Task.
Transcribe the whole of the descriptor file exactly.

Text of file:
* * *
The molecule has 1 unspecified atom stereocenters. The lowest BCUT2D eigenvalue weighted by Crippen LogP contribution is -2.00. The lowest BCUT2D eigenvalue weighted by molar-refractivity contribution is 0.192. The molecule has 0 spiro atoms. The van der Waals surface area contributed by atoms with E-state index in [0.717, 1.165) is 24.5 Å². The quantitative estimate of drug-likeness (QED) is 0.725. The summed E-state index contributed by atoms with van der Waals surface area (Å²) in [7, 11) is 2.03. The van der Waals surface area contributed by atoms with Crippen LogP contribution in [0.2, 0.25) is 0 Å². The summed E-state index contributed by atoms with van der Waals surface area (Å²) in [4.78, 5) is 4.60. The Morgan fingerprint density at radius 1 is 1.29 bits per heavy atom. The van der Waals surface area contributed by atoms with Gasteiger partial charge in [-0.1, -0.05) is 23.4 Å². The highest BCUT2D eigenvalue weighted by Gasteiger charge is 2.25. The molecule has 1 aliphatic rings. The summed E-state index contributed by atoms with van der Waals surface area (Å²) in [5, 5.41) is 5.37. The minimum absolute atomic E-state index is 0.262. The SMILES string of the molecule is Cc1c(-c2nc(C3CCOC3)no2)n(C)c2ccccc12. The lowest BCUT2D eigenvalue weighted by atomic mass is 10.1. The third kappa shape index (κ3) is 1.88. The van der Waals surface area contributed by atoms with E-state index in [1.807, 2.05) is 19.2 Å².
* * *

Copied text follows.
The molecule has 1 unspecified atom stereocenters. The lowest BCUT2D eigenvalue weighted by Crippen LogP contribution is -2.00. The lowest BCUT2D eigenvalue weighted by molar-refractivity contribution is 0.192. The molecule has 0 spiro atoms. The van der Waals surface area contributed by atoms with E-state index in [0.717, 1.165) is 24.5 Å². The quantitative estimate of drug-likeness (QED) is 0.725. The summed E-state index contributed by atoms with van der Waals surface area (Å²) in [7, 11) is 2.03. The van der Waals surface area contributed by atoms with Crippen LogP contribution in [0.2, 0.25) is 0 Å². The summed E-state index contributed by atoms with van der Waals surface area (Å²) in [4.78, 5) is 4.60. The Morgan fingerprint density at radius 1 is 1.29 bits per heavy atom. The van der Waals surface area contributed by atoms with Gasteiger partial charge in [-0.1, -0.05) is 23.4 Å². The highest BCUT2D eigenvalue weighted by Gasteiger charge is 2.25. The molecule has 1 aliphatic rings. The summed E-state index contributed by atoms with van der Waals surface area (Å²) in [5, 5.41) is 5.37. The minimum absolute atomic E-state index is 0.262. The SMILES string of the molecule is Cc1c(-c2nc(C3CCOC3)no2)n(C)c2ccccc12. The lowest BCUT2D eigenvalue weighted by atomic mass is 10.1. The third kappa shape index (κ3) is 1.88. The van der Waals surface area contributed by atoms with E-state index in [1.807, 2.05) is 19.2 Å².